Geothermal heat pumps (GHPs) have a well-earned reputation for being among the most energy-efficient ways to cool and heat homes. The federal government recognizes this and offers geothermal tax credits for any homeowner who installs a qualifying system in a primary or vacation home. These tax credits are available through the end of December 2016.
While geothermal heat pumps are an energy-efficient option for heating and cooling your home, you may find that after a period of time, things don't work as well as they did when the geothermal heat pump was first installed. There are some common issues that you can look for before you call in a professional, and some things you shouldn't try to handle yourself.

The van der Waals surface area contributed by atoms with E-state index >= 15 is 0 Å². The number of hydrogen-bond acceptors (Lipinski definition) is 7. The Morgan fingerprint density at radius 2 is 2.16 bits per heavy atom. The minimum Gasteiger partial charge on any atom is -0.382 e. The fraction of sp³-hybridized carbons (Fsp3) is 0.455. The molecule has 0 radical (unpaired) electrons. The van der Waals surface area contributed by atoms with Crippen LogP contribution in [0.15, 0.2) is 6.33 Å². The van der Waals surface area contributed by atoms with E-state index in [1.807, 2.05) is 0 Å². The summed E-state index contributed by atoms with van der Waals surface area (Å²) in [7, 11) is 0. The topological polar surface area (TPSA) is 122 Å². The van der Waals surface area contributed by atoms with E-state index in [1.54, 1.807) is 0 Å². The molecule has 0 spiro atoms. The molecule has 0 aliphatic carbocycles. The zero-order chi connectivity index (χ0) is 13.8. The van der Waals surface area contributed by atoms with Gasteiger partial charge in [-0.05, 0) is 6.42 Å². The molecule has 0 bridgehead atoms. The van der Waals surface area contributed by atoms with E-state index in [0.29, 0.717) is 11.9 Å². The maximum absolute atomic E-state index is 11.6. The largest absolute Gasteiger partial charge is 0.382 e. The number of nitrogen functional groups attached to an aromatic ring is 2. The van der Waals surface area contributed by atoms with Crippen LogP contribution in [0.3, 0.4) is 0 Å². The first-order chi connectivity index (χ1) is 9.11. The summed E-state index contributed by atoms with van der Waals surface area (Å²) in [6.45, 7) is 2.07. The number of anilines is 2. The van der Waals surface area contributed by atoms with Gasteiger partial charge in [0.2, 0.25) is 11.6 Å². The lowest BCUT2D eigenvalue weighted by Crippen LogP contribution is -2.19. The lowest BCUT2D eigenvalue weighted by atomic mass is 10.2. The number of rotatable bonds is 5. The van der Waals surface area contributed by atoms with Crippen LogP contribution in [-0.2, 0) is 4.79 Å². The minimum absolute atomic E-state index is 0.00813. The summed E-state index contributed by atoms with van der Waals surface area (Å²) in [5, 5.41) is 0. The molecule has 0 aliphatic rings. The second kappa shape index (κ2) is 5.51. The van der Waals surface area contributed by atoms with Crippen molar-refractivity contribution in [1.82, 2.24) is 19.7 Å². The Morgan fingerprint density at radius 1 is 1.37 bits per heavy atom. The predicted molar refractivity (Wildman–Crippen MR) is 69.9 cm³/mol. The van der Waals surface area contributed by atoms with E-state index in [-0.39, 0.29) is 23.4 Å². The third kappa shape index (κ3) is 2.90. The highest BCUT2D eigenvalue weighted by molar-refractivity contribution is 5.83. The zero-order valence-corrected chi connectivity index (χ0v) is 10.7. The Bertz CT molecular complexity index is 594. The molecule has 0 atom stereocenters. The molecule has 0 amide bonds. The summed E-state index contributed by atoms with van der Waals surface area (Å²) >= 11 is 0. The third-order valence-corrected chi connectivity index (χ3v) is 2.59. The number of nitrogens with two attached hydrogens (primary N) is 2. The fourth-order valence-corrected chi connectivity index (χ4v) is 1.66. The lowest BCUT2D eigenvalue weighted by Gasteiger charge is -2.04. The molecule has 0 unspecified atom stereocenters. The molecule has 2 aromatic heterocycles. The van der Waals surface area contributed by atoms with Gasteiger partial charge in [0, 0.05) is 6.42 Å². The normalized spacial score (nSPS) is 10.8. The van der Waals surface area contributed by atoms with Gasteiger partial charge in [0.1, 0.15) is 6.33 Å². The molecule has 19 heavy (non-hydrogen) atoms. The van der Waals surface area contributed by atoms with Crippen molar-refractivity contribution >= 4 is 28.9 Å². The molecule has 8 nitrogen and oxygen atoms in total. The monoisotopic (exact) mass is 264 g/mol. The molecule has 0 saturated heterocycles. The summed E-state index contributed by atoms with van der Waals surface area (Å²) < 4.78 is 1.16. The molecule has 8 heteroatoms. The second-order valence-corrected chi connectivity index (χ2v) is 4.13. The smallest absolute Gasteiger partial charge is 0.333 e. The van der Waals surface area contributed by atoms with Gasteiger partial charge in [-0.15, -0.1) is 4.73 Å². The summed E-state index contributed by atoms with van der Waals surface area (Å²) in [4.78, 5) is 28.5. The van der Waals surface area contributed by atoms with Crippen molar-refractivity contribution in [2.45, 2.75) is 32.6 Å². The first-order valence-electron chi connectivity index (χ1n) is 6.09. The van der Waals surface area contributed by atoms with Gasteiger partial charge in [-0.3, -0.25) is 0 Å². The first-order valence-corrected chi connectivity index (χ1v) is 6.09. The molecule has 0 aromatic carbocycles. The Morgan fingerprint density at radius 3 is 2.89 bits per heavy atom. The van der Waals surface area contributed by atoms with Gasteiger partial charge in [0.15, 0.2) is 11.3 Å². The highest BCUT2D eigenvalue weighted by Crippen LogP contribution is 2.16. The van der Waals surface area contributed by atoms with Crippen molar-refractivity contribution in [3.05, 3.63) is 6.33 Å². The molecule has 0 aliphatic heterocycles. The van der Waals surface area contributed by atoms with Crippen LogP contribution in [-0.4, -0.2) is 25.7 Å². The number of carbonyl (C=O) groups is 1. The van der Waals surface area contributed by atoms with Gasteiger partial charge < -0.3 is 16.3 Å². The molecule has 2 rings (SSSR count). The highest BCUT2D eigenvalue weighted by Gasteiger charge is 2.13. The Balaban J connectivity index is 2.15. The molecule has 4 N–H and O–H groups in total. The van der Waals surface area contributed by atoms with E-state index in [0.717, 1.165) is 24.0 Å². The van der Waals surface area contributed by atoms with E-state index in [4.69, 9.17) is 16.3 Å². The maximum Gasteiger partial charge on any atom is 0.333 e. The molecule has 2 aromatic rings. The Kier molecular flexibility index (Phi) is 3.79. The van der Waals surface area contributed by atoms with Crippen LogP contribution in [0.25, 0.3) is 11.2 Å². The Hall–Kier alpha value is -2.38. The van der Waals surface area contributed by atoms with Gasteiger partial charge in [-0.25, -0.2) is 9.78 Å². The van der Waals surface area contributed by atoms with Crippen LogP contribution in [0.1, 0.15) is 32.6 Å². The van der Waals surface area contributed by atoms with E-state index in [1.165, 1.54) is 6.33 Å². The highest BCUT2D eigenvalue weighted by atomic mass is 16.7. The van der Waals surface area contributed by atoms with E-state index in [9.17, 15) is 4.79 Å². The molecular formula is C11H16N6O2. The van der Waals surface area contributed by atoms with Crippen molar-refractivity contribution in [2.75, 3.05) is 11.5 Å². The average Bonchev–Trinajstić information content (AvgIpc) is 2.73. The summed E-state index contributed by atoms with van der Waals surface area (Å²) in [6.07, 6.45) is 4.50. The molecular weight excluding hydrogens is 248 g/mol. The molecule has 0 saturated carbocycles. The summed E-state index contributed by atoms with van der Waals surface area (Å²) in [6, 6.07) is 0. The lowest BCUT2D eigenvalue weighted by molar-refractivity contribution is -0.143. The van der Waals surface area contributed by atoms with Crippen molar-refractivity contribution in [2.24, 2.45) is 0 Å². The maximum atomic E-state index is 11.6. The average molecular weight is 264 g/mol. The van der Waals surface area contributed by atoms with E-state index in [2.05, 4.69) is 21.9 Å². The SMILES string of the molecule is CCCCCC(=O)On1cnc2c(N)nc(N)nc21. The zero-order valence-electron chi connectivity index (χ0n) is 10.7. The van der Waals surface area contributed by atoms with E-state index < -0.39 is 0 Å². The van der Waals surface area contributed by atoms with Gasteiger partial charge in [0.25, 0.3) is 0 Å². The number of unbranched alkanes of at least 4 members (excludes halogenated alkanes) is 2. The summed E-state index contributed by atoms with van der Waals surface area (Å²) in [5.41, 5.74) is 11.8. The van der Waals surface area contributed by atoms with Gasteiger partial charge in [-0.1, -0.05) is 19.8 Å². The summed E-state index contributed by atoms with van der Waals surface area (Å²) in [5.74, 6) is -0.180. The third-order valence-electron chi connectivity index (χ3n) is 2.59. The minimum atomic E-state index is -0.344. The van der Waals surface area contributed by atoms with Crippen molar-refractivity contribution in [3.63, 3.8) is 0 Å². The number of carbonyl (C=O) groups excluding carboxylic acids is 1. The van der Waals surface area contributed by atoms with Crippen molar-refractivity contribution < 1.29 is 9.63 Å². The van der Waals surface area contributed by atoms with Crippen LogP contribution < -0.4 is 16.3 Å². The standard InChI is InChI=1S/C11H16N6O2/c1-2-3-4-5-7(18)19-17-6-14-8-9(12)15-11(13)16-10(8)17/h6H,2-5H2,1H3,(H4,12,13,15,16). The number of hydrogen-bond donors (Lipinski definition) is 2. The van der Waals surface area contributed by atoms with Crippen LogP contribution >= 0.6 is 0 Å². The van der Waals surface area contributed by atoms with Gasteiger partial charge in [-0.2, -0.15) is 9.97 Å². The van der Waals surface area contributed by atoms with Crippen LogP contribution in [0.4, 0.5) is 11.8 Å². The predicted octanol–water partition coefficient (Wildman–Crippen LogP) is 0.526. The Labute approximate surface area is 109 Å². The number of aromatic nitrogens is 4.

For homeowners who want the best and most cost-effective heating and cooling system possible, geothermal heat pumps offer extremely high levels of efficiency and monthly savings on home comfort expenses. They can be as much as 50 percent more energy efficient than even high-efficiency furnaces, and can reduce your seasonal heating and cooling bills by as much as 70 percent. In addition, geothermal heat pumps run quietly and cleanly, they waste very little energy, and they are very environmentally friendly, producing no harmful exhaust or emissions.